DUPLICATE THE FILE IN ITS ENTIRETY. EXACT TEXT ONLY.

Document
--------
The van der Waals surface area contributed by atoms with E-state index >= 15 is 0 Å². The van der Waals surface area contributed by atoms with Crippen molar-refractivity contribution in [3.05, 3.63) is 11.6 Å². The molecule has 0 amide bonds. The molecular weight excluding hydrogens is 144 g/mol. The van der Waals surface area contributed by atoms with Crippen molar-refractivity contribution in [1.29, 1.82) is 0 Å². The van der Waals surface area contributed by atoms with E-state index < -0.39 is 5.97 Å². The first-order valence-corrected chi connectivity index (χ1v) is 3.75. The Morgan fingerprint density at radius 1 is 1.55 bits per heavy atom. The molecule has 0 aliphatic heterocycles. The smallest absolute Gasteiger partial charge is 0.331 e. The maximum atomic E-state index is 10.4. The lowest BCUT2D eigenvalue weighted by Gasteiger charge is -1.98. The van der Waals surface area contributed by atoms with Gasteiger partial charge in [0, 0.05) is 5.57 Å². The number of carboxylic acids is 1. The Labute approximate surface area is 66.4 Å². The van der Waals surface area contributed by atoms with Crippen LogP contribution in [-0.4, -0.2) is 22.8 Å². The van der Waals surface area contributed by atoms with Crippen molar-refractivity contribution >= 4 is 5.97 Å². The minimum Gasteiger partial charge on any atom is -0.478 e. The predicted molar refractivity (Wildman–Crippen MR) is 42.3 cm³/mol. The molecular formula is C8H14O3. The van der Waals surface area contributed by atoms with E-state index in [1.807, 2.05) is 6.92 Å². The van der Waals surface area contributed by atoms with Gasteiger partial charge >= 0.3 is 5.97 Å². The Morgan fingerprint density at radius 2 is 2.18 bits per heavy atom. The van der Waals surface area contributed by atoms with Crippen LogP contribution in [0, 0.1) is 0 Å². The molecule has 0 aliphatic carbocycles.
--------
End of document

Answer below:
The van der Waals surface area contributed by atoms with E-state index >= 15 is 0 Å². The van der Waals surface area contributed by atoms with Crippen molar-refractivity contribution in [3.05, 3.63) is 11.6 Å². The molecule has 0 amide bonds. The molecular weight excluding hydrogens is 144 g/mol. The van der Waals surface area contributed by atoms with Crippen molar-refractivity contribution in [1.29, 1.82) is 0 Å². The van der Waals surface area contributed by atoms with E-state index < -0.39 is 5.97 Å². The first-order valence-corrected chi connectivity index (χ1v) is 3.75. The Morgan fingerprint density at radius 1 is 1.55 bits per heavy atom. The molecule has 0 aliphatic heterocycles. The smallest absolute Gasteiger partial charge is 0.331 e. The maximum atomic E-state index is 10.4. The lowest BCUT2D eigenvalue weighted by Gasteiger charge is -1.98. The van der Waals surface area contributed by atoms with Gasteiger partial charge in [0, 0.05) is 5.57 Å². The number of carboxylic acids is 1. The Labute approximate surface area is 66.4 Å². The van der Waals surface area contributed by atoms with Crippen LogP contribution in [-0.4, -0.2) is 22.8 Å². The van der Waals surface area contributed by atoms with Crippen molar-refractivity contribution >= 4 is 5.97 Å². The minimum Gasteiger partial charge on any atom is -0.478 e. The predicted molar refractivity (Wildman–Crippen MR) is 42.3 cm³/mol. The molecular formula is C8H14O3. The van der Waals surface area contributed by atoms with E-state index in [1.807, 2.05) is 6.92 Å². The van der Waals surface area contributed by atoms with Gasteiger partial charge >= 0.3 is 5.97 Å². The Morgan fingerprint density at radius 2 is 2.18 bits per heavy atom. The van der Waals surface area contributed by atoms with Crippen LogP contribution in [0, 0.1) is 0 Å². The molecule has 0 aliphatic carbocycles.